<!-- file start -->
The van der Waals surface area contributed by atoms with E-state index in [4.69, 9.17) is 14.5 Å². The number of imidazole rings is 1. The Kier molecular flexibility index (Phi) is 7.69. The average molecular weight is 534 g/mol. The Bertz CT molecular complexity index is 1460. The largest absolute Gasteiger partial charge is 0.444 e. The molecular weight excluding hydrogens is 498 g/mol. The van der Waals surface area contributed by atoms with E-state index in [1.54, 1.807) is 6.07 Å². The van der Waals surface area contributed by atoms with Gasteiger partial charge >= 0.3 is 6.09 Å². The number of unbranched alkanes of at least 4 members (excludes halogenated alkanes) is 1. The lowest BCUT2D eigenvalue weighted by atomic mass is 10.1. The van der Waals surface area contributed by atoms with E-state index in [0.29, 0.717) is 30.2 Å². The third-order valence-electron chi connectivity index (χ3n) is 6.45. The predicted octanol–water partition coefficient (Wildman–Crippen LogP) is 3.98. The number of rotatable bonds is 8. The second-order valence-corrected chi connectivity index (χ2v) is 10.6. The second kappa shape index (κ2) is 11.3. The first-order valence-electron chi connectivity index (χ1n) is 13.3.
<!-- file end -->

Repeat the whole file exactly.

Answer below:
The van der Waals surface area contributed by atoms with E-state index in [4.69, 9.17) is 14.5 Å². The number of imidazole rings is 1. The Kier molecular flexibility index (Phi) is 7.69. The average molecular weight is 534 g/mol. The Bertz CT molecular complexity index is 1460. The largest absolute Gasteiger partial charge is 0.444 e. The molecular weight excluding hydrogens is 498 g/mol. The van der Waals surface area contributed by atoms with E-state index in [1.54, 1.807) is 6.07 Å². The van der Waals surface area contributed by atoms with Gasteiger partial charge >= 0.3 is 6.09 Å². The number of unbranched alkanes of at least 4 members (excludes halogenated alkanes) is 1. The lowest BCUT2D eigenvalue weighted by atomic mass is 10.1. The van der Waals surface area contributed by atoms with E-state index in [0.29, 0.717) is 30.2 Å². The third-order valence-electron chi connectivity index (χ3n) is 6.45. The predicted octanol–water partition coefficient (Wildman–Crippen LogP) is 3.98. The number of rotatable bonds is 8. The second-order valence-corrected chi connectivity index (χ2v) is 10.6. The second kappa shape index (κ2) is 11.3. The first-order valence-electron chi connectivity index (χ1n) is 13.3.